Accidental Paris Street Art and Graffiti Walking Tour

One of the things I love about Paris is that you can step out your door in the morning and walk pretty much anywhere without a particular plan and anywhere you go is going to be beautiful. Or charming. Or shop-tastic. Or old. Or really, really old.

So one morning, from my base near Square du Temple, I headed in the general direction of the narrow, meandering streets of Medieval and Renaissance-era Marais. Along the way my architecture walking tour turned into a graffiti and street art walking tour.

I really wanted to sign up for the Underground Paris graffiti walking tour (they also offer a stencil art workshop, kinda cool) but the timing just didn't work out. Paris street art has exploded since I was last there. Locals told me that the city has become much more relaxed about what was once considered trespassing and destruction of property and now see it as a legit art form.

This could be true or not true, but someone told me that if the police see someone spray-painting or pasting or otherwise hanging anything, they wait around a bit to see if it looks good, looking the other way if it is and putting a stop to it if it's not.

There is a thin blue line between art and vandalism, I guess.

I was going to do this whole thing with exact locations of each picture and information about every artist in the photos below but, ah--yeah, right. First of all, aside from the biggies, it's very hard to find information about these folks who, when you think about it, have good reason to stay anonymous. And second of all, as it is this post took me about a week to research and write. So there's some info below, but mostly pictures.

I started at the corner of Rue du Temple and Rue de Bretagne, then right on Rue de Turenne, wandered tiny side streets in that area till I came to the (closed) Picasso Museum on Rue de Thorigny. After that I'm not sure but there were some stores and I bought some things and a cafe where I ate some things. At one point I passed the National Archives and somehow ended up at the Centre Pompidou. Then I backtracked and, through pure blind luck, found Rue du Temple again and made my way back to the starting point at Square Du Temple.

Here's a map.

OK, this one I actually know a little about. This is "Characters" by Bonom, November 2009. He "came out" as Vincent Glowinski in this 2013 article--great interview.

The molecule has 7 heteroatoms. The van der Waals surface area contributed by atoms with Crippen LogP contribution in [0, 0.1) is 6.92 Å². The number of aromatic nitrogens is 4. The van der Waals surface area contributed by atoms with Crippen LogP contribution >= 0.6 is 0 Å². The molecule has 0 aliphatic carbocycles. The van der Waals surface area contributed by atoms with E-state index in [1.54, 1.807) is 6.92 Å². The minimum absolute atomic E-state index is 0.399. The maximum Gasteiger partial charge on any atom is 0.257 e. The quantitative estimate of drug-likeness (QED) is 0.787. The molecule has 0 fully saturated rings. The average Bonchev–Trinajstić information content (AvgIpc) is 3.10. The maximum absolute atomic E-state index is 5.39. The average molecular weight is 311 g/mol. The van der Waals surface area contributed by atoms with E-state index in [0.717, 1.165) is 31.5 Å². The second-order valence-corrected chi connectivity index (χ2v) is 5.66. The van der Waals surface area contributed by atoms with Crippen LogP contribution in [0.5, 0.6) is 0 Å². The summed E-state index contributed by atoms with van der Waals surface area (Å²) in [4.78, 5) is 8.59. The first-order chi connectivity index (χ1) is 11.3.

This woman, by Sobre, was all over the place. It looks like straight up stencil spray paint and it is, except it is done on paper then stuck to the wall with wheat paste.

Storm Trooper!

I can't figure out who does these storm trooper stencils. Maybe it's more than one person but in different styles? You can buy storm trooper stencils on eBay and Etsy. Seems like cheating to me.

GZUP, painted and pasted octopuses in a variety of flavors. Love his Facebook bio, which says he considers himself a vandal, not a street artist.

Signed Dana Lessi? caption says "pourquoi vivre quand on" as far as I can tell. Why live when [something]? Why live on? There's more text under it I can't read.

Lot going on here, around the corner from the Picasso Musem on Rue Elzevir! (If you're keeping track, we're at point 6 on the map.) Even the street sign and do not enter sign are tagged.

You can see our beer-drinking girlfriend is peeling. I read somewhere that people try to take them off in one piece, as they can be worth a lot of money. Doesn't quite seem in the spirit of things.

The rhino is by Bowti Cat; you can see some similar ones on her Google+ page

The square thing is pasted on; looks like a drawing in ball point pen and reminded me of something you'd see in an eighth-grade boy's school notebook. 

And the ubiquitous trompe l'oeil security camera. Meta.

Dance party at a pop-up shop in an alley--more on shopping (lots and lots of shopping) in another post.

Here's where I stumbled back onto Rue du Temple. Top to bottom GZUP, Space Invader, really cute gray skirt with white flowers on it.

Kraken! And that's the extent of what I turned up in a way-too-long Google search session. 

So bottom line I got to see my graffiti, but I would still like to take the tour. There are so many different names and styles. It would be nice to know a little more about it all. 

Further reading/viewing:
Very nice photo essay on Paris street art and information from Underground Paris tour guide Demian Smith here

Vandalog blog--graffiti and street art pics from around the world. 

Foder's "Medieval Paris: A Walking Tour of the Marais" here.

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